institutions put too little effort into supporting and compensating IRB members, which makes it difficult to retain the people best suited for the job. "Where more and more responsibility is being put on IRBs, you have to remember these are non-paid slots, voluntary, and a lot of time is required," said Pearl O'Rourke from NIH's Office of the Director, who recently moved from the University of Washington, where she served on an IRB. While there, O'Rourke found that many clinicians were hesitant to serve on the IRB because it represented 8 hours a month of their time that weren't billable hours. "I also found that as a physician I could sway any vote because community members and others [on the IRB] did not have a clue about genetic information. I also felt that in terms of the local interests as soon as you have NIH or any federal moneys on a grant there is the bias that you have to okay this project because it is good for the institution." If IRBs are to be effective, she said, institutions must find some way to reward or ''validate" service on them. ''It cannot just be this volunteer, non-paid, 'Oh, yeah, I can do it' thing."
Besides attracting and keeping good members, IRBs must find some way to keep up-to-date on the areas of research that they are considering, and they do not seem to be doing a good job of that now. "Professor Mildred Chou at the University of Pennsylvania and I have published a study of IRBs in the Journal of Investigative Medicine focusing on a genetic issue," said Paul Billings. We concluded that most IRBs were seemingly poorly informed about much that was going on at the national level or in states about the social, ethical and legal issues surrounding genetics." One potential solution, Billings suggested: "It might benefit IRBs substantially to have some sort of network of communication, and sharing of information, that apparently is not present currently. IRBs should be informed of research findings, board reprints, commissions and other sources relevant to their deliberations."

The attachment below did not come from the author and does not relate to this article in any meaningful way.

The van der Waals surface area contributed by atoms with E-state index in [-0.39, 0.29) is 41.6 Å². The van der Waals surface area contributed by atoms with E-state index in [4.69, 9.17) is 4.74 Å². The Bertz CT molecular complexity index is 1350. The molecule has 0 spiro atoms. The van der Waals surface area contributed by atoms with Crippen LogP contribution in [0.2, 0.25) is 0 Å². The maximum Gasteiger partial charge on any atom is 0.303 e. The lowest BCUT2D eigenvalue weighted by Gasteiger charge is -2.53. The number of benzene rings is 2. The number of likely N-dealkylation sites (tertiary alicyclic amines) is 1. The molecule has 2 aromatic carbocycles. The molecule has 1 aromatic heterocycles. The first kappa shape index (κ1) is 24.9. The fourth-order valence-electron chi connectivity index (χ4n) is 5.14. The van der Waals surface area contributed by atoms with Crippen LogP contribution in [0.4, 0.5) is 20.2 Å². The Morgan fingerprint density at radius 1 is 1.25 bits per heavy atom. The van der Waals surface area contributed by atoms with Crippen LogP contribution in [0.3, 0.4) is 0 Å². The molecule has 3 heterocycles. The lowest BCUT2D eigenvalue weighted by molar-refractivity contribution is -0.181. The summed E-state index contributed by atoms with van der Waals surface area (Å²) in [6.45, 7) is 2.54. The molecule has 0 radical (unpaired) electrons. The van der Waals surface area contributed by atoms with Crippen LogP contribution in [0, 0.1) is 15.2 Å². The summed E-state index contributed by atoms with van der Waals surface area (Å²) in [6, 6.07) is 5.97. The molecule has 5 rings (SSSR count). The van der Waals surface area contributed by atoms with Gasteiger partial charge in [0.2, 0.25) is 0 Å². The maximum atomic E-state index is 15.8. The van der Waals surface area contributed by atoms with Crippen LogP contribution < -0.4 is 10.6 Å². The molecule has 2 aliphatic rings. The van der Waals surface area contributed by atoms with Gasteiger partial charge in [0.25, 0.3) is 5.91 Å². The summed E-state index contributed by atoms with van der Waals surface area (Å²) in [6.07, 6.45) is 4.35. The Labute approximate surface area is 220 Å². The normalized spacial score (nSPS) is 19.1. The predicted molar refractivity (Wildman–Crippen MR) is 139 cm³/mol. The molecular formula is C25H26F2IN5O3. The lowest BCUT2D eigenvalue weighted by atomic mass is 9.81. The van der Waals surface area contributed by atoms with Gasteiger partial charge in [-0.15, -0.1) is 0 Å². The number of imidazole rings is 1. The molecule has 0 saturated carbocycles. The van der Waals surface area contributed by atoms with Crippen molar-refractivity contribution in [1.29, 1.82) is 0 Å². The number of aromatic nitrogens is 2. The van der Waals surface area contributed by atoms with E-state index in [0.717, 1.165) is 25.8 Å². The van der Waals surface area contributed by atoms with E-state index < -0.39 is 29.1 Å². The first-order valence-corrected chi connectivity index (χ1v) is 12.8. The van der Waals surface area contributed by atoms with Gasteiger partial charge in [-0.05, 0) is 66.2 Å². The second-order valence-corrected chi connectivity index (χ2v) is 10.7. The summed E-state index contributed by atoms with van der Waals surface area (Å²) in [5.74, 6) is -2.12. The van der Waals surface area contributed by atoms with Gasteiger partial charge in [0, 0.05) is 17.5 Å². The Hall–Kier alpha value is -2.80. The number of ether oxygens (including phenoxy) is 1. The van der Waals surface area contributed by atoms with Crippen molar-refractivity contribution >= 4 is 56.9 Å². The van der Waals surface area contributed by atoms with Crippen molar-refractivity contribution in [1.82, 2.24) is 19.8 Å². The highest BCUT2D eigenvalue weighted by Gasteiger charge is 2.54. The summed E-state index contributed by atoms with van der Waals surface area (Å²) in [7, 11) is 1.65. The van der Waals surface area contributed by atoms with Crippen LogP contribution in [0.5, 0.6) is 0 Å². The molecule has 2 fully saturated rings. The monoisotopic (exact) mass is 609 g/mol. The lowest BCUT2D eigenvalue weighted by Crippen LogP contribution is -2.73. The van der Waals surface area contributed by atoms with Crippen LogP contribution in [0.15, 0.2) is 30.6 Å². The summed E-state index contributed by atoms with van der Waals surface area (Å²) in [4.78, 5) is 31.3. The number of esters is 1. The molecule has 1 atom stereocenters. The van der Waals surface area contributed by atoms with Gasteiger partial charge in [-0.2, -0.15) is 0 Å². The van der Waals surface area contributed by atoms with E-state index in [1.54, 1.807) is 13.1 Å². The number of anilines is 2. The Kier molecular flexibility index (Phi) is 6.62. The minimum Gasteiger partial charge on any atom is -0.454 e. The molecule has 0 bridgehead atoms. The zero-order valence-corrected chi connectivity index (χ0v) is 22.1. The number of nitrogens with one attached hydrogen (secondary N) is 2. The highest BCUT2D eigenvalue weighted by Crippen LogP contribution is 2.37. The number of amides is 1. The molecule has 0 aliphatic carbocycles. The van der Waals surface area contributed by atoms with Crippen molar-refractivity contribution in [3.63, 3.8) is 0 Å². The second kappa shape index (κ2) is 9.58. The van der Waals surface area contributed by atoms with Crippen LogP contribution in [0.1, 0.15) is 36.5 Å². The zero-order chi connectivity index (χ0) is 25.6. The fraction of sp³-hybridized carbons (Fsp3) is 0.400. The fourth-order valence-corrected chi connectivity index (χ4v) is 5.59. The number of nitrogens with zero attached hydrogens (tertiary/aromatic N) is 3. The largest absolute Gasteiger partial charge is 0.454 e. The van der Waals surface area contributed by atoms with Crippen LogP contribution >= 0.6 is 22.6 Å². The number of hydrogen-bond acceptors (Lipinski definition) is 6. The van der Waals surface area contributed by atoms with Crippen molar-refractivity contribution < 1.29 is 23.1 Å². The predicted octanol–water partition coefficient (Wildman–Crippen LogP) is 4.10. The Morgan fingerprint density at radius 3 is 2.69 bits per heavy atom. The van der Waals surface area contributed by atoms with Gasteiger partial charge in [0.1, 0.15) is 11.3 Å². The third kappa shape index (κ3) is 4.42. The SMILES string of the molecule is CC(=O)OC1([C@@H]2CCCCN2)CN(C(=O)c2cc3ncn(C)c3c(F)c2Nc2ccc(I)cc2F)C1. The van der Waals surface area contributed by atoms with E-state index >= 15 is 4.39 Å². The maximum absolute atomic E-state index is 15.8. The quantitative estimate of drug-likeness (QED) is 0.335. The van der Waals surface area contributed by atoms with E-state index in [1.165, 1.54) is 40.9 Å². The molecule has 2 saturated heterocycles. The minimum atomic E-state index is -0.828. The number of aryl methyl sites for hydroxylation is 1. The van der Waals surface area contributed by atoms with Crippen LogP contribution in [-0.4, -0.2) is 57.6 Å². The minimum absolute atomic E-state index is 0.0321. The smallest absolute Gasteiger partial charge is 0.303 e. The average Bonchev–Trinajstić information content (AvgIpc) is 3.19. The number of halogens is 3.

Finally, David Korn argued that although the local character of IRBs may have advantages, it also carries a cost. "There may be two or three thousand IRBs extant in the country right now, and every one of them is on its own in trying to interpret a particular research proposal and determine what standards it needs with regard to authorization or this or that or the other." This lack of standardization means that similar research projects performed at different institutions may be evaluated quite differently and placed under quite different constraints. The result is that researchers never quite know what to expect.
"We hear all kinds of scare stories from institutions around the country where research proposals involving issues of genetic information and data privacy have been sitting in the local IRB for up to 2 years while these people sit and have talmudic discussions about whether it can or it can't or what should be done and what shouldn't be done," Korn said. "Mr. Whelan's IRB may be an excellent, well-functioning IRB. But many of them are troubled by these issues and don't really know where to go. So, I think that a federal standard that provided some clarity would be useful."